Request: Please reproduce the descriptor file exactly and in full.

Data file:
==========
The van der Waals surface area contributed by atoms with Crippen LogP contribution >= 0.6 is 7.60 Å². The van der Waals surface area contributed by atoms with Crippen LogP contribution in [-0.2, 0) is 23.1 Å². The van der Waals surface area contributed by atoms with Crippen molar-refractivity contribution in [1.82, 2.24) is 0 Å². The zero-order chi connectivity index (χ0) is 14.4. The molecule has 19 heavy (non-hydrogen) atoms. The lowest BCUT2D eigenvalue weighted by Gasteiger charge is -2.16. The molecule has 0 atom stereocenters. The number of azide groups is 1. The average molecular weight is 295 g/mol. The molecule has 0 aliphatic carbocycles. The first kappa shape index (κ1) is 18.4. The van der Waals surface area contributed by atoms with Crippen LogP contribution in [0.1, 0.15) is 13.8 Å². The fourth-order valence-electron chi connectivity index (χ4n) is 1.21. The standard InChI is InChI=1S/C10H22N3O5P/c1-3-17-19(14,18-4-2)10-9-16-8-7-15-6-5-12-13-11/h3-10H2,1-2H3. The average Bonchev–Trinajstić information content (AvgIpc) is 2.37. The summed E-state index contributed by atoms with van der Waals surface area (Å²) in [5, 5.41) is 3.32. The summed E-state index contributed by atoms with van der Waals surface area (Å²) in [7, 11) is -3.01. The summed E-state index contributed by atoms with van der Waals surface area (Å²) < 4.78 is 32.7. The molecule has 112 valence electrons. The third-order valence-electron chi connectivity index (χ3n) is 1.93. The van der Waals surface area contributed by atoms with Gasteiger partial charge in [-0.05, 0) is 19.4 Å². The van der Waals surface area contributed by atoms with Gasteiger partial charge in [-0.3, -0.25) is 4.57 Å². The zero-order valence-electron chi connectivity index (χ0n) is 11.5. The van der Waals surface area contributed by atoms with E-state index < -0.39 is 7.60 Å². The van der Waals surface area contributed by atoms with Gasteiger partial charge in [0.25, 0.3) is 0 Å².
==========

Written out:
The van der Waals surface area contributed by atoms with Crippen LogP contribution >= 0.6 is 7.60 Å². The van der Waals surface area contributed by atoms with Crippen LogP contribution in [-0.2, 0) is 23.1 Å². The van der Waals surface area contributed by atoms with Crippen molar-refractivity contribution in [1.82, 2.24) is 0 Å². The zero-order chi connectivity index (χ0) is 14.4. The molecule has 19 heavy (non-hydrogen) atoms. The lowest BCUT2D eigenvalue weighted by Gasteiger charge is -2.16. The molecule has 0 atom stereocenters. The number of azide groups is 1. The average molecular weight is 295 g/mol. The molecule has 0 aliphatic carbocycles. The first kappa shape index (κ1) is 18.4. The van der Waals surface area contributed by atoms with Crippen LogP contribution in [0.1, 0.15) is 13.8 Å². The fourth-order valence-electron chi connectivity index (χ4n) is 1.21. The standard InChI is InChI=1S/C10H22N3O5P/c1-3-17-19(14,18-4-2)10-9-16-8-7-15-6-5-12-13-11/h3-10H2,1-2H3. The average Bonchev–Trinajstić information content (AvgIpc) is 2.37. The summed E-state index contributed by atoms with van der Waals surface area (Å²) in [5, 5.41) is 3.32. The summed E-state index contributed by atoms with van der Waals surface area (Å²) in [7, 11) is -3.01. The summed E-state index contributed by atoms with van der Waals surface area (Å²) < 4.78 is 32.7. The molecule has 112 valence electrons. The third-order valence-electron chi connectivity index (χ3n) is 1.93. The van der Waals surface area contributed by atoms with Gasteiger partial charge in [-0.05, 0) is 19.4 Å². The van der Waals surface area contributed by atoms with Gasteiger partial charge in [-0.3, -0.25) is 4.57 Å². The zero-order valence-electron chi connectivity index (χ0n) is 11.5. The van der Waals surface area contributed by atoms with E-state index < -0.39 is 7.60 Å². The van der Waals surface area contributed by atoms with Gasteiger partial charge in [0.25, 0.3) is 0 Å².